This gal crossed our path the other day. A few seconds later, the rest of the family bounded after, too fast for me to catch their pictures.
The master of her clan stood watch afterward, just over the ridge on the right, staring warily at us as we proceeded uphill. Then he too wandered off.
The dog didn’t seem to notice. He never chases deer, apparently preferring someone else to do that.
Deer are nothing unusual in the countryside anywhere, of course. We must be wary for them as we drive the highway. They have been so abundant nearby in town that last year the council decided to have hunters cull the herd. People could reserve some of the venison at the local butcher.
We don’t see them often on our property for some reason, although last year the dog did alert us to one brash creature who had approached the front door to enjoy the flowers in my planter.
My friend Karen tells me that all the houses on her side of the highway seem to have the same lawn ornaments. They reposition themselves from day to day.
One good thing about being here in the winter is that we don’t need to worry so much about bears when we hike. The bears are supposed to be sleeping it off, although a cub has been sighted in town recently. As you can see from the picture at the top, it’s been mild lately. I guess someone woke up before the end of naptime.
Karen told me that people had been seeing lots of elk lately on the ridge to the east. I told Mark about this, and he set up the telescope facing out the east window. We’re not used to seeing them on that particular hillside. Sure enough, there they were.
Seeing “lots of” elk is a relative statement. Our friend Leon, a retired cowboy, says they used to see them up on that ridge by the hundreds when he worked for the Cross Ranch. Ab used to tell him to ride up there and drive them off.
In the warmer months I often scare up these beautiful, elusive creatures when I hike uphill. They always bound away out of sight, of course, but a lone male will often stand guard behind, chattering loudly at the dog and me to stop trespassing. They don’t seem to understand the concept of “public land.”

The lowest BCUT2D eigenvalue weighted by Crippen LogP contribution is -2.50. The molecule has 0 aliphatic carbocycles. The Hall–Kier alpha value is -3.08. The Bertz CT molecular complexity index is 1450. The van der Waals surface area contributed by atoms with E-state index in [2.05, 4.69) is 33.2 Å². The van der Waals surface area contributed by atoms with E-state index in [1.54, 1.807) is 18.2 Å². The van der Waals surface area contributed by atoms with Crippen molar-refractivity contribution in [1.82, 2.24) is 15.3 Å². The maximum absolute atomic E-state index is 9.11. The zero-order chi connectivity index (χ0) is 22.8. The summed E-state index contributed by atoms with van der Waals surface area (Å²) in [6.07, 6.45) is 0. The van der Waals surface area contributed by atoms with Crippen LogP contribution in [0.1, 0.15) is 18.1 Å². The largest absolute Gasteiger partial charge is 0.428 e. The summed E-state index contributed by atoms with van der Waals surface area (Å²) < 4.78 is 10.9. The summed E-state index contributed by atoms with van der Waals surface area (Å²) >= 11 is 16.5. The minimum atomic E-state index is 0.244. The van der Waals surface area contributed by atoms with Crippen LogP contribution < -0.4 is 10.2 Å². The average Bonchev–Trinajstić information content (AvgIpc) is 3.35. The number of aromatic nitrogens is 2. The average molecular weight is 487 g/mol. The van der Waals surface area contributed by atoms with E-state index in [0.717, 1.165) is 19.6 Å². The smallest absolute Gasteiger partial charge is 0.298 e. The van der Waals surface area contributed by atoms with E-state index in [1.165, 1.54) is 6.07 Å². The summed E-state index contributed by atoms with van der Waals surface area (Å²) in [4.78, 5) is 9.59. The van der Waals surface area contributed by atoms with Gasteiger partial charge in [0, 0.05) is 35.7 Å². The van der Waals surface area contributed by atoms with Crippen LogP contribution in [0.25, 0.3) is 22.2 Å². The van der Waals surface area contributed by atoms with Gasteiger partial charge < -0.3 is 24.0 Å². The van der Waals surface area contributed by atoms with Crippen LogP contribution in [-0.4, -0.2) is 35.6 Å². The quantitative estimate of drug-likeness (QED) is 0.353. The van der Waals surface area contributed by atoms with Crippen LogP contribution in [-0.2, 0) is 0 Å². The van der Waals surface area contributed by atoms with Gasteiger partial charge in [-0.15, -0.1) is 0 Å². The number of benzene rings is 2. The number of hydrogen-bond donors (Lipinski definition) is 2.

The wolves and bears have devastated the elk and moose population here, alas. (But why not the deer? Perhaps someone will write in and tell me.)
Moose are so rare that sightings are cause for celebration, while the published oral histories of the area tell us that they were abundant a century ago.
I’ve read about the explanations for this shift in the natural history of the Greater Yellowstone region, but that’s a better topic for another author. I merely note with regret that I encounter far fewer moose than when we came here less than a decade ago.
A few years ago I did see one up close during my morning bicycle ride, to my sorrow. Someone had struck it on the highway just west of Stoney Point. I wanted to hold a funeral.
The dog and I have somewhat different sentiments about the actions of nature’s predators, of course. He often comes trotting after me proudly dragging something far too large to transport, or stops to enjoy a snack from a disembodied joint.
In the warmer months (as you see here) I have to prevent him from indulging in these pleasures, for his own safety. Another good thing about winter is that these treats are frozen, and probably safe to consume.
He knows he’s not allowed to bring them into the car or the house. But I am tempted to import one of these bones back to Brooklyn so that he can show them off at the dog run.
(“You and your silly tennis balls! You think that plastic thing from the grocery store is a bone?“)
© Lois Wingerson, 2016
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